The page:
If you need to do some heavy duty stapling, you might have be running into the term “T50 staple” or “T50 compatible stapler” fairly often. But what is a T50 staple?
A staple is a “U” shaped fastener that is put in with a staple gun (hand-powered, electric, battery-powered, or pneumatic). Staples are great for installing things like fences and carpeting, where it’s more about holding something down than it is simply affixing one thing to another.
A hardware staple like this is meant to be driven into a surface (usually wood), not wrapped around on itself the way a staple is used to hold a few sheets of paper together. This means the staples can be a lot thicker and a lot tougher. It also means much more force is required do drive them in, which is why staplers like the Dewalt Carbon Fiber stapler that I use, has a high-leverage handle and some heavy duty springs inside.
What Are T50 Staples?
A “T50” is a standard in staples. They are actually the best-selling staple type in the world. The T50 staple is compatible with the Arrow T50 staple gun, as well as any number of other staplers sold by companies like Stanley, Craftsman, Dewalt, etc.
A T50 is a heavy-duty staple meant for construction usage, which includes insulation, roofing materials, underlayment (like Stormguard), carpeting, upholstery, and similar applications. This sort of staple is not appropriate for office and household use as it’s too large and tough for paper products. These staples are even tough enough to go through light wood trim, provided the stapler is strong enough.
So T50 staples are the shape and size staple that works with the grandaddy of most construction staplers, the Arrow T50. The Arrow Fasteners T50 is a staplers that has been made since the early 1950s and has been largely unchanged since then. It’s been copied to many times by so many companies that the staples it uses — the T50 — has basically become the standard.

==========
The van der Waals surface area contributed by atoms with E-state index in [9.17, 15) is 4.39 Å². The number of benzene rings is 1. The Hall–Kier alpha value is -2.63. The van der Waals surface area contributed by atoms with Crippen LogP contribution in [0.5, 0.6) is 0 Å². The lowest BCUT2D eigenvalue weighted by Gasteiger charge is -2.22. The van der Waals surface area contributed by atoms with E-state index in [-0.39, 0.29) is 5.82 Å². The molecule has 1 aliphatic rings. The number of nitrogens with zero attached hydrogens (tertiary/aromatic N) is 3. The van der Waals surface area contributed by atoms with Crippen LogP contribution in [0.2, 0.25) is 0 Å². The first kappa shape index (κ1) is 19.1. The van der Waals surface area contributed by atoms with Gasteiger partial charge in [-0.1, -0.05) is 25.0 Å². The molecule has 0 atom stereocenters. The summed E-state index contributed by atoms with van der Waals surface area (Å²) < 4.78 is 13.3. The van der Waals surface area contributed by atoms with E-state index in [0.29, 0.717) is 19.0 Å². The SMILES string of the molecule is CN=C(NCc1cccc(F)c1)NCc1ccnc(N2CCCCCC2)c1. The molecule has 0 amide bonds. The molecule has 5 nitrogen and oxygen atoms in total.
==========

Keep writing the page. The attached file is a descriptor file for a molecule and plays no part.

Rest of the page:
The most popular stapler to use with the T50 is the Arrow T50 staple gun, which is an all-metal, manual stapler which has been made since the 1950s. It sells for about $20.
Other staplers that use T50 staplers include:
- Arrow HT50 Hammer Tacker
- Arrow PT50 Pneumatic Staple Gun
- Dewalt 4-inch Heavy-Duty Compact Staple Gun
- Milwaukee M12 12-Volt Lithium-Ion Cordless Crown Stapler
- Stanley Heavy Duty Steel Staple Gun TR110
- Stanley Electric Stapler and Brad Nail Gun
And the list goes on. This is just a small sampling of the T50 staplers out there.
What Size Is A T50 Staple?
A T50 staple is defined by its flat top (the “crown”) which is 10mm wide (3/8″).
The staples then come in a wide variety of lengths including:
- 6mm (1/4″)
- 8mm (5/16″)
- 10mm (3/8″)
- 12mm (1/2”)
- 13mm (17/32″)
- 14mm (9/16″)
T50 staples are generally made of steel, but they don’t have to be.
Alternatives To The T50 Staple
It might seem like it, but the T50 isn’t the only staple sold today. There are a number of alternatives which might be better suited to your job… even if they might not be compatible with your current stapler.
Some others staple standards include:
- JT21 (aka the T27): 7/16 in. crown width
- T25: 3/8 in. crown width but with a rounded crown
- T59: 6mm opening wide
The JT21 is a smaller, lighter alternative to the T50. It’s mostly used with crafting and furniture use as its wire is a bit too thin for construction.
The T25 is like the T50 but has a rounded top. It’s used for stapling down low-voltage wiring.
The T59 is an insulated staple used for sensitive, unshielded wiring designs like ethernet cable. It has a plastic body that products the cable from the metal staple, but its holding power is much less than the T50’s.
There are many other types of staples and a whole wider world of fasteners, but the should cover your T50 questions!
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